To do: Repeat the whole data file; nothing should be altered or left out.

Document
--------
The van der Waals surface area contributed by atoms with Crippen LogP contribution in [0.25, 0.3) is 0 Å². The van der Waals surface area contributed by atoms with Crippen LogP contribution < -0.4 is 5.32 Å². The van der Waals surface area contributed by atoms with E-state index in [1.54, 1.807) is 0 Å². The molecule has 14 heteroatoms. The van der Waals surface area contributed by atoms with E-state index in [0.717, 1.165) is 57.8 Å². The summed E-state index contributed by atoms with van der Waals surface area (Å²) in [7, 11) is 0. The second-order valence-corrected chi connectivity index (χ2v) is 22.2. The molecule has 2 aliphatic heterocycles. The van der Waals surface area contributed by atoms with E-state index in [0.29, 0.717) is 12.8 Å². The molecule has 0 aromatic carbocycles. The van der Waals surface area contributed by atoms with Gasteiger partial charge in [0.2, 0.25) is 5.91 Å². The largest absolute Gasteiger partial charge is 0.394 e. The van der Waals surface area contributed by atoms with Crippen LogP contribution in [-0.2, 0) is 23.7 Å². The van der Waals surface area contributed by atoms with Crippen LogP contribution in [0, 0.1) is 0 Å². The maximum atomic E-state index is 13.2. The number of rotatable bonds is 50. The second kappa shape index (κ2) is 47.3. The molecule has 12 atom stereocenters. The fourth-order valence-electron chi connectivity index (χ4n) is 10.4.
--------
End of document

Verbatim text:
The van der Waals surface area contributed by atoms with Crippen LogP contribution in [0.25, 0.3) is 0 Å². The van der Waals surface area contributed by atoms with Crippen LogP contribution < -0.4 is 5.32 Å². The van der Waals surface area contributed by atoms with E-state index in [1.54, 1.807) is 0 Å². The molecule has 14 heteroatoms. The van der Waals surface area contributed by atoms with E-state index in [0.717, 1.165) is 57.8 Å². The summed E-state index contributed by atoms with van der Waals surface area (Å²) in [7, 11) is 0. The second-order valence-corrected chi connectivity index (χ2v) is 22.2. The molecule has 2 aliphatic heterocycles. The van der Waals surface area contributed by atoms with E-state index in [0.29, 0.717) is 12.8 Å². The molecule has 0 aromatic carbocycles. The van der Waals surface area contributed by atoms with Gasteiger partial charge in [0.2, 0.25) is 5.91 Å². The largest absolute Gasteiger partial charge is 0.394 e. The van der Waals surface area contributed by atoms with Crippen LogP contribution in [-0.2, 0) is 23.7 Å². The van der Waals surface area contributed by atoms with Crippen LogP contribution in [0, 0.1) is 0 Å². The maximum atomic E-state index is 13.2. The number of rotatable bonds is 50. The second kappa shape index (κ2) is 47.3. The molecule has 12 atom stereocenters. The fourth-order valence-electron chi connectivity index (χ4n) is 10.4.